Russian authorities took a major step in early July toward fulfilling their goal of creating an international financial center in Moscow. In fact, it was possibly the most significant step since the idea was first announced. Namely, they published the results of a public review of the case concerning the death of Hermitage Capital lawyer Sergei Magnitsky in a pretrial detention center. President Dmitry Medvedev had ordered the investigation. The report released by the president’s human rights council names individuals within the Interior Ministry, prosecutor’s office, Federal Tax Service, court system and prison who were responsible for Magnitsky’s death. That is not the end of the story — nobody has been arrested — but it is real progress.
Why does this improve the prospects for the planned financial center? Because trying and punishing those responsible for Magnitsky’s death will reduce the cost and risk of doing business in Russia. What do potential investors need from a financial center? They need to know that their ownership rights will be protected, their right to earn and retain profits from their investments and efforts. If an investor believes that there is a chance his money or other assets — as happened with Hermitage Capital — could be subject to attack and that mounting a defense would place his own life or that of his staff at risk, he would understandably have less desire to proceed. But the enthusiasm of investors is not the only consideration. In a country where the standard legal practice of defending ownership rights through the courts can lead to a lawyer’s death, lawyers justifiably demand higher salaries, even for routine services. In other words, the increased risk of doing business has concrete financial repercussions; investors must pay higher fees for almost every type of specialist in Moscow. And that equally dissuades both Russian and foreign investors from doing business in Moscow. The planned financial center can only succeed if the authorities can lower the costs and risks for investors.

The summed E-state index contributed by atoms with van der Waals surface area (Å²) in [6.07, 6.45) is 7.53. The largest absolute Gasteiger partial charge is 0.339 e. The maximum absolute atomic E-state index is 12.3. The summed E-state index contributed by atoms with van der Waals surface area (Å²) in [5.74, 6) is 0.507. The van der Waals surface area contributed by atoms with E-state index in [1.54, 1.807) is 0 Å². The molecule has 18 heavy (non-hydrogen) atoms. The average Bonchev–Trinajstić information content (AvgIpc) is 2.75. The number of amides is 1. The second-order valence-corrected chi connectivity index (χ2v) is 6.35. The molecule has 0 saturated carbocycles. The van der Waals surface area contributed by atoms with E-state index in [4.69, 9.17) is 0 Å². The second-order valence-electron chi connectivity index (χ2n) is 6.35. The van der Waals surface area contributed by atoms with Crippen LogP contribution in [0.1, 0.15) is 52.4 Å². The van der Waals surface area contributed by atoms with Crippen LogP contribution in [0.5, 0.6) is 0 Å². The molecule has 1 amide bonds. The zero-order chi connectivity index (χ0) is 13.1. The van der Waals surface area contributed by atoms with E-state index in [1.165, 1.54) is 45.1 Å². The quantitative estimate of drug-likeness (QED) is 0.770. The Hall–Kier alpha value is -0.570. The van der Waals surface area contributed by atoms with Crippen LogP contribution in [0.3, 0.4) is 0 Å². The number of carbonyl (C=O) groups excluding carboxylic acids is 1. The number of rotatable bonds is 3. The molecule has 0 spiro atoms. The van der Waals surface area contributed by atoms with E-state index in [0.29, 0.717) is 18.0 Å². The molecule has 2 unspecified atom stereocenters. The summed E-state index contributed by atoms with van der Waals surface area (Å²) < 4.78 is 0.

Why is it so important that the Kremlin’s human rights council has published the report? It is in Medvedev’s and Prime Minister Vladimir Putin’s interests to resolve the Magnitsky case because it has already done significant damage to their reputations and to Russia’s. Future biographies of the pair will undoubtedly include references to it, no amount of spin can diminish its repercussions, and domestic and international attention to the case continues to mount. At the same time, there is very little that Medvedev and Putin can do to influence the proceedings in the case. For the past decade, Russian leaders have motivated their subordinates with the promise of personal gain. Officials involved with the Yukos affair got rich in the process, and those now developing innovations, building new roads and preparing for the 2014 Olympic Games in Sochi stand to receive even more. But what will be the reward for functionaries who prosecute the Magnitsky case to its logical conclusion by arresting and bringing convictions against the perpetrators? What can the president and prime minister give them in return?
By publishing the report, the president is appealing to the public for support. That will help restore faith in the president, in the collective wisdom of society, and in the prospects for establishing a financial center in Moscow.
Konstantin Sonin is a professor at the New Economic School in Moscow and a columnist for Vedomosti.